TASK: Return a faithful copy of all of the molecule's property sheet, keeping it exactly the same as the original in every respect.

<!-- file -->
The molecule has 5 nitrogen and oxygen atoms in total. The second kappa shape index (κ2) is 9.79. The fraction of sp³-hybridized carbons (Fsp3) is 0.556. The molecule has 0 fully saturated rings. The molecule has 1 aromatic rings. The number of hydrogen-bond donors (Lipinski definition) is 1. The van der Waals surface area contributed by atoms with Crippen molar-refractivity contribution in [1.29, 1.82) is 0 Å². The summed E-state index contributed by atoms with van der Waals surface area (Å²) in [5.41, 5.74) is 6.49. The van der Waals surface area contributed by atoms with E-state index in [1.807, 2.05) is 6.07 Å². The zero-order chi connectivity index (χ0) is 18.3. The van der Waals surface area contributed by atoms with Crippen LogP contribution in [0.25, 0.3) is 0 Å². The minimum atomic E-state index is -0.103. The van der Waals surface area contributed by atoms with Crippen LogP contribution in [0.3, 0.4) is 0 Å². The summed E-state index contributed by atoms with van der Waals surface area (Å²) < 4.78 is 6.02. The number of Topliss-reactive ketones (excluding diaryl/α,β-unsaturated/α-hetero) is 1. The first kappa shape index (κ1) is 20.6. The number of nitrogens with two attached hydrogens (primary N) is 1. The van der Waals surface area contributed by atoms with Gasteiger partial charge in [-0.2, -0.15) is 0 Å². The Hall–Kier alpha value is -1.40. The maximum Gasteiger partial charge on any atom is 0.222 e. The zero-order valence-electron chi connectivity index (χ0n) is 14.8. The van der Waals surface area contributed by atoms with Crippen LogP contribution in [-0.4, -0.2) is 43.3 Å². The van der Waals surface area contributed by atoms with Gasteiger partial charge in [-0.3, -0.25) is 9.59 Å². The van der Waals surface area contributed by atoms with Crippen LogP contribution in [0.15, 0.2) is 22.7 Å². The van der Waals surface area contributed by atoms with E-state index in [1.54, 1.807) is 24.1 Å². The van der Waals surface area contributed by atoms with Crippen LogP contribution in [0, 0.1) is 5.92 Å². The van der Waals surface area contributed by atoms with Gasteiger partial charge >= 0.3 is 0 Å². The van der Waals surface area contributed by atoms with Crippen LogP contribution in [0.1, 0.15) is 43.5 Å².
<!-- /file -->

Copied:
The molecule has 5 nitrogen and oxygen atoms in total. The second kappa shape index (κ2) is 9.79. The fraction of sp³-hybridized carbons (Fsp3) is 0.556. The molecule has 0 fully saturated rings. The molecule has 1 aromatic rings. The number of hydrogen-bond donors (Lipinski definition) is 1. The van der Waals surface area contributed by atoms with Crippen molar-refractivity contribution in [1.29, 1.82) is 0 Å². The summed E-state index contributed by atoms with van der Waals surface area (Å²) in [5.41, 5.74) is 6.49. The van der Waals surface area contributed by atoms with E-state index in [1.807, 2.05) is 6.07 Å². The zero-order chi connectivity index (χ0) is 18.3. The van der Waals surface area contributed by atoms with Crippen LogP contribution in [0.25, 0.3) is 0 Å². The minimum atomic E-state index is -0.103. The van der Waals surface area contributed by atoms with Crippen LogP contribution in [0.3, 0.4) is 0 Å². The summed E-state index contributed by atoms with van der Waals surface area (Å²) < 4.78 is 6.02. The number of Topliss-reactive ketones (excluding diaryl/α,β-unsaturated/α-hetero) is 1. The first kappa shape index (κ1) is 20.6. The number of nitrogens with two attached hydrogens (primary N) is 1. The van der Waals surface area contributed by atoms with Gasteiger partial charge in [-0.2, -0.15) is 0 Å². The Hall–Kier alpha value is -1.40. The maximum Gasteiger partial charge on any atom is 0.222 e. The zero-order valence-electron chi connectivity index (χ0n) is 14.8. The van der Waals surface area contributed by atoms with Crippen LogP contribution in [-0.4, -0.2) is 43.3 Å². The van der Waals surface area contributed by atoms with Gasteiger partial charge in [-0.3, -0.25) is 9.59 Å². The van der Waals surface area contributed by atoms with Crippen LogP contribution in [0.15, 0.2) is 22.7 Å². The van der Waals surface area contributed by atoms with E-state index in [1.54, 1.807) is 24.1 Å². The van der Waals surface area contributed by atoms with Crippen LogP contribution in [0, 0.1) is 5.92 Å². The van der Waals surface area contributed by atoms with Gasteiger partial charge >= 0.3 is 0 Å². The van der Waals surface area contributed by atoms with Crippen LogP contribution in [0.1, 0.15) is 43.5 Å².